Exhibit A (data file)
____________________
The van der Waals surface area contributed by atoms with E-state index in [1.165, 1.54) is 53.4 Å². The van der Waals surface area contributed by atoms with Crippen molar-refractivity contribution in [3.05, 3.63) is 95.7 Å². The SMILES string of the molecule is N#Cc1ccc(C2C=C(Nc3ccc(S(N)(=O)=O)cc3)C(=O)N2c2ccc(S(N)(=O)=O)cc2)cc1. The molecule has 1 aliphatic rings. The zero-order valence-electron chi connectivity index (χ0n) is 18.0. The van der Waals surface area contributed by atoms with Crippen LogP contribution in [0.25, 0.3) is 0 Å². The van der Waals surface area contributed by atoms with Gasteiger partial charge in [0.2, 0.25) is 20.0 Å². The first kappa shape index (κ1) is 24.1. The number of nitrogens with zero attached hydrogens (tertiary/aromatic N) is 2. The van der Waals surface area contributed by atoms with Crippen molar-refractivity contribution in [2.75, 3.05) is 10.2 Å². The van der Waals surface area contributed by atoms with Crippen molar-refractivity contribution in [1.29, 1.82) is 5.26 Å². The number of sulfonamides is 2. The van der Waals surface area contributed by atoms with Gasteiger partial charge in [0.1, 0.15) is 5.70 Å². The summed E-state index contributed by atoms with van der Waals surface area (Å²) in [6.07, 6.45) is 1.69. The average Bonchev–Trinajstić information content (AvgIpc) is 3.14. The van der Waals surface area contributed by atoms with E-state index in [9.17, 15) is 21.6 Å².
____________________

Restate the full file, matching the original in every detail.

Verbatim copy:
The van der Waals surface area contributed by atoms with E-state index in [1.165, 1.54) is 53.4 Å². The van der Waals surface area contributed by atoms with Crippen molar-refractivity contribution in [3.05, 3.63) is 95.7 Å². The SMILES string of the molecule is N#Cc1ccc(C2C=C(Nc3ccc(S(N)(=O)=O)cc3)C(=O)N2c2ccc(S(N)(=O)=O)cc2)cc1. The molecule has 1 aliphatic rings. The zero-order valence-electron chi connectivity index (χ0n) is 18.0. The van der Waals surface area contributed by atoms with Crippen LogP contribution in [0.25, 0.3) is 0 Å². The van der Waals surface area contributed by atoms with Gasteiger partial charge in [0.2, 0.25) is 20.0 Å². The first kappa shape index (κ1) is 24.1. The number of nitrogens with zero attached hydrogens (tertiary/aromatic N) is 2. The van der Waals surface area contributed by atoms with Crippen molar-refractivity contribution in [2.75, 3.05) is 10.2 Å². The van der Waals surface area contributed by atoms with Crippen molar-refractivity contribution in [1.29, 1.82) is 5.26 Å². The number of sulfonamides is 2. The van der Waals surface area contributed by atoms with Gasteiger partial charge in [0.1, 0.15) is 5.70 Å². The summed E-state index contributed by atoms with van der Waals surface area (Å²) in [6.07, 6.45) is 1.69. The average Bonchev–Trinajstić information content (AvgIpc) is 3.14. The van der Waals surface area contributed by atoms with E-state index in [9.17, 15) is 21.6 Å².